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Course: Nurs 6670-
Pages: 43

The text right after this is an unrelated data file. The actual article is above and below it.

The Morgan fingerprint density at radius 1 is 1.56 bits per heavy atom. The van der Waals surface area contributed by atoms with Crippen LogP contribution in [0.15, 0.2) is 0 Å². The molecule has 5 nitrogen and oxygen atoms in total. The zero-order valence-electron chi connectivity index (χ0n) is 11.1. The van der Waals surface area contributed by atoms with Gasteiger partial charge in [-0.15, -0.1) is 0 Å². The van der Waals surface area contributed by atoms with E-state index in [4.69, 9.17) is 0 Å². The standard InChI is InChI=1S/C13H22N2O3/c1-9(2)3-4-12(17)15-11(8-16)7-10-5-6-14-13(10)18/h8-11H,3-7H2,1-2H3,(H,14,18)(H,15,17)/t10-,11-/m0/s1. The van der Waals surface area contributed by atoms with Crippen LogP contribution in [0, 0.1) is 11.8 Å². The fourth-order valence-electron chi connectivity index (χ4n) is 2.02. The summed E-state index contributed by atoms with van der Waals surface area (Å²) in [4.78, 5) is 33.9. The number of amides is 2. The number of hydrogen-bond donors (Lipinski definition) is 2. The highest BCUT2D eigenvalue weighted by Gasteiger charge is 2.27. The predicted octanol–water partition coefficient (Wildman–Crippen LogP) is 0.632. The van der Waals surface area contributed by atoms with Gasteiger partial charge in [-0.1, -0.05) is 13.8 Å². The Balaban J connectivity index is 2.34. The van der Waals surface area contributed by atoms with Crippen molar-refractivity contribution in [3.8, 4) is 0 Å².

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NURS 6670 MIDTERM EXAMLatest Update 2020● Question 10 out of 1 pointsSally is a 54-year-old female who presents for care at the urging of her employer. She says that she doesn’t think she needs to be there, but the manager of her division at work strongly suggested that she make an appointment. She is the evening shift manager in the accounting department of a major online sales organization. Her role requires meticulous accountability of a complex system of production statistics, and she has done this exceedingly well for years. She has been a valued employee, and her work is above reproach. A few months ago, the company adopted a new software program that required a complete revamping of Sally’s department. She has not adapted well, and her resulting anxiety is almost prohibitive of functioning in her role. During her interview, Sally is very somber and serious, and is clearly having difficulty with this change. She is distraught overthe potential of not being able to do her job well and meet her immediate supervisor’s expectations. Recognizing the likely diagnosis, the PMHNP knows thatSally is likely to respond best to:Selected Answer: [None Given]Answers:Pharmacotherapy with clonazepam Free-association, nondirective therapyInterpersonal therapySerotonergic agentsResponseFeedback:(b) is the correct answer. These patients often recognize that there is aproblem and will do well with this form of therapy, although it is a long and complex process. Clonazepam and serotonergic agents are effective with obsessive-compulsive disorder, but their utility with obsessive-compulsive personality disorder is less clear. Interpersonal therapy is not among the therapeutic modalities with any demonstrated success with this personality disorder.● Question 21 out of 1 pointsBecci is a 31-year-old female who presents to the PMHNP for evaluation after being referred by her friend who is a patient of the practice. She describes a relatively acute, recent onset of panic attacks. Becci says that “out of the blue” her heart starts to race, her mouth gets dry, she gets shaky, and feels like she cannot get her breath. She is afraid because her friend has panic disorder and Becci knows that before her friend got treatment, she basically would not leave the house in case an attack happened. The PMHNP recognizes that the immediate priority in assessment for Becci is:Selected Answer: A thorough physical examinationAnswers: A thorough physical examinationA family history of mental health diseaseA urine drug screenAn assessment for phobic disorderResponseFeedback:(a) is the correct answer. While these are elements of a panic attack, there are a variety of organic conditions that can cause these symptoms. Becci needs a physical examination and appropriate laboratory assessment to rule out physiologic causes of her symptoms,such as thyroid disease. The remaining elements above will all be part of the mental health assessment once physical health is determined.● Question 30 out of 1 pointsMrs. Bowen is a 33-year-old female who presents as a new patient requesting medication for depression. She reports a long history of mood disorders on and offgoing back to adolescence. She is very articulate in describing her history and reports that neither sertraline nor fluoxetine “worked for her.” She was unable to remember the dose or how long she took the medication. With respect to considering Mrs. Bowen’s medication history, the PMHNP knows that:Selected Answer: Some forms of recurrent depression are best managed with nonpharmacologic strategiesAnswers:An SNRI will likely be the most appropriate choice if pharmacotherapy is indicated for this episode This may be an inaccurate characterization, as depressed patients tend to overemphasize negativesIn some circumstances patients will purposefully mischaracterize the efficacy of medications they feel were ineffectiveSome forms of recurrent depression are best managed with nonpharmacologic strategiesResponse Feedback:(b) is the correct answer. A common mistake among clinicians is to accept the depressed patient’s self-report of medication accuracy. Depressed patients frequently overemphasize the negative and minimize the positive and may genuinely have a misimpression of theirmedications effectiveness; similarly, unrealistic expectations may skewtheir impression of medication response. An SNRI may ultimately be the most appropriate choice, but the PMHNP should not base this primarily on the patient’s self-report of SSRI response. This should not be perceived as a purposeful mischaracterization – the patients are notusually trying to misrepresent thing; they are reporting their genuine impression. Finally, recurrent depressions spanning decades will most likely require pharmacotherapy along with some form of nonpharmacologic intervention for best outcomes.● Question 41 out of 1 pointsDanielle is a 31-year-old female who is having a psychiatric evaluation at the insistence of her husband. They have been married for 4 years, and her husband has finally become so frustrated by her jealous behavior that he threatened to leave her if she didn’t “get help.” Her husband insists that he has never been unfaithful, but Danielle repeatedly accuses him of having an affair. If he is even a few minutes late getting home from work, she demands an explanation and then does not believe anything he says. She does not have any real friends—her sister is her closest social contact, but Danielle has been angry with her for several weeks and won’t answer phone calls. Reportedly she does this often, and according to her husband can “hold a grudge forever.” During the interview, Danielle is calm, responsive, but distant. She says she really doesn’t understand why she is there—there is not a problem. The PMHNP considers the most likely diagnosis and discusses with Danielle that the treatment of choice is:Selected Answer: PsychotherapyAnswers:DiazepamPimozide PsychotherapyGroup therapyResponseFeedback:(c) is the correct answer. Danielle’s symptoms and history are consistent with paranoid personality disorder. Psychotherapy is the treatment of choice for this condition. These patients often do not do well in group therapy as a rule, although for some it can increase socialskills. Pharmacotherapy is not a primary mechanism of treatment, but when comorbid agitation and anxiety occur, diazepam may be used. Insome patients with quasidelusional thinking,